I work as a keyboard/synth specialist at Manny’s in North Fitzroy. I’ve been with Mannys for 17 years and I’ve worked in Music Retail over the past 27 years. As I have been so immersed in the live and recording scene for so many years, I spend my retail days helping other musicians connect with good gear and to get their creative juices flowing. It comes very naturally for me and my experience is very useful in helping others follow their dreams.
If you could jam with anyone, who would it be?
I’d have to say Depeche Mode. They’ve been a very consistent influence on me in terms of their song writing and the sounds they use. They’re just one band who over many, many albums, have held my fascination. Martin Gore writes such personal lyrics and they combine very musical and melodic structures with beautiful soundscapes. Great songs delivered with great style.
Do you have any advice for future budding producers wanting to get into the industry?
I think the great thing about music technology at this point, is that it’s very affordable for young musicians to get set up, whether its software based, or a combination or software and hardware. The music making tools at your disposal at this point in time are very affordable and very functional. When I first started making records, it was very expensive and the sheer expense of it made it very prohibitive. Home musicians are doing amazing things in their home studios now so it’s just a case of understanding those opportunities, working hard and writing good tunes. It’s also just about “doing the work” Every time you record or play live you learn something new so that accumulates over time and like all things “the more you practice the better you get. Great music must be original and have integrity and be an honest reflection of the artist that makes the music. Don’t make someone else’s music. Find your own sound and your own space and be brave.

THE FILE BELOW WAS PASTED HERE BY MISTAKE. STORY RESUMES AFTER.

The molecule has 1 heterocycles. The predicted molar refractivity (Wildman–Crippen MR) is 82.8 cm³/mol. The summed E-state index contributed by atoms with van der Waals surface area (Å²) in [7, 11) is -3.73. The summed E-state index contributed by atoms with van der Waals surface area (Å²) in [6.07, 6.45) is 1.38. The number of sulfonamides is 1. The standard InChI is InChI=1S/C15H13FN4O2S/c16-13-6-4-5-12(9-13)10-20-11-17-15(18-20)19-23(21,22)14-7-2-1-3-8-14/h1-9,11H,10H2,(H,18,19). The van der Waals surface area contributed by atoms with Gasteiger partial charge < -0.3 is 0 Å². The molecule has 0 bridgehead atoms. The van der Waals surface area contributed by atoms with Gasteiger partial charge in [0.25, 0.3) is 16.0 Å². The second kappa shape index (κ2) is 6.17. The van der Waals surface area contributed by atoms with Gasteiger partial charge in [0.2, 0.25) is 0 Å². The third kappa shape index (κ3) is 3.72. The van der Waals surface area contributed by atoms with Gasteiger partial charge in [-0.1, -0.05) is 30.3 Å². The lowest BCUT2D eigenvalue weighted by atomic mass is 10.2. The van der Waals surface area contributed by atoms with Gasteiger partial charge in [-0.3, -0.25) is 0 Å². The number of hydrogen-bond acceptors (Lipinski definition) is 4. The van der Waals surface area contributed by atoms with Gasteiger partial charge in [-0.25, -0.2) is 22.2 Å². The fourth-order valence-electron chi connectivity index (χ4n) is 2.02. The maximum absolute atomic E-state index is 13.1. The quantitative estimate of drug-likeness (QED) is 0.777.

If you had a big Audio crystal ball, what’s your predictions for the synths of the future?
I think everything old is new again, we’ve seen a huge resurgence of analogue designs come from many of the major players’ particularly Japanese and American manufacturers. I think the warmth of analogue sounds combined with the reliability of some digital elements, is where synths are going. Technology has re-embraced the sheer beauty of analogue sounds and manufactures like Korg are not only continuing to re build some of their own classics, but they have also done a lovely job of re-creating an American classic the ARP Odyssey.
What’s next for Steve Williams?
Hopefully just making lots and lots more music. My work philosophy has always been, I create quality through quantity in that I just try to keep working all of the time and then let time decide which tracks to keep and which tracks to ditch. But for me it’s a case of staying busy to keep that momentum going. I just love making music. And every year I get a little more skilled and the studio gets a little more crowded. It has been a fantastic journey for me over the past 40 years and I can’t even imagine doing anything else. I feel very fortunate to have discovered synths at such a young age and to have shared so many amazing times both on stage and in the studio.
It has been one hell of a ride and I have enjoyed both the highs and the lows of the music industry.
Is there anything else you would like to share with us?
Buy hardware! Lots of hardware!!!!